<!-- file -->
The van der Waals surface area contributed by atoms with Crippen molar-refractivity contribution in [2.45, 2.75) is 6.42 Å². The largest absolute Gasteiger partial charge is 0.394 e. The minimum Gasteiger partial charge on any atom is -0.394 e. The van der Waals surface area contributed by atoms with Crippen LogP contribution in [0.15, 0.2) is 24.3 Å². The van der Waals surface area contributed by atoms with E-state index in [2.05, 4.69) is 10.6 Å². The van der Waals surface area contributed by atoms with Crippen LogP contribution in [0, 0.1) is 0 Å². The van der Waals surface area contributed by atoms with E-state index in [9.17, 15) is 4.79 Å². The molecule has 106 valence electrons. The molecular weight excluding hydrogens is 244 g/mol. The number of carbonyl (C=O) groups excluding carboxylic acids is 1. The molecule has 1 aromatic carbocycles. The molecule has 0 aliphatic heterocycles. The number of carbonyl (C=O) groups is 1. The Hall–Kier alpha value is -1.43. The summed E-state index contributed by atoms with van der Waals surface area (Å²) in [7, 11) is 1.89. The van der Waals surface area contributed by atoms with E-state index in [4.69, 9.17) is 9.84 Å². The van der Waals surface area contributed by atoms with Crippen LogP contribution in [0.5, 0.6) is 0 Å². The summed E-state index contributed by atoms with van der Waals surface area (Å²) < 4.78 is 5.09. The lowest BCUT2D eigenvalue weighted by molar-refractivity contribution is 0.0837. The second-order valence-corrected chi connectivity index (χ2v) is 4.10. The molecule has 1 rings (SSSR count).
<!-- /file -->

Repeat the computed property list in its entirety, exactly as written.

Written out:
The van der Waals surface area contributed by atoms with Crippen molar-refractivity contribution in [2.45, 2.75) is 6.42 Å². The largest absolute Gasteiger partial charge is 0.394 e. The minimum Gasteiger partial charge on any atom is -0.394 e. The van der Waals surface area contributed by atoms with Crippen LogP contribution in [0.15, 0.2) is 24.3 Å². The van der Waals surface area contributed by atoms with E-state index in [2.05, 4.69) is 10.6 Å². The van der Waals surface area contributed by atoms with Crippen LogP contribution in [0, 0.1) is 0 Å². The van der Waals surface area contributed by atoms with E-state index in [9.17, 15) is 4.79 Å². The molecule has 106 valence electrons. The molecular weight excluding hydrogens is 244 g/mol. The number of carbonyl (C=O) groups excluding carboxylic acids is 1. The molecule has 1 aromatic carbocycles. The molecule has 0 aliphatic heterocycles. The number of carbonyl (C=O) groups is 1. The Hall–Kier alpha value is -1.43. The summed E-state index contributed by atoms with van der Waals surface area (Å²) in [7, 11) is 1.89. The van der Waals surface area contributed by atoms with E-state index in [4.69, 9.17) is 9.84 Å². The van der Waals surface area contributed by atoms with Crippen LogP contribution in [0.5, 0.6) is 0 Å². The summed E-state index contributed by atoms with van der Waals surface area (Å²) < 4.78 is 5.09. The lowest BCUT2D eigenvalue weighted by molar-refractivity contribution is 0.0837. The second-order valence-corrected chi connectivity index (χ2v) is 4.10. The molecule has 1 rings (SSSR count).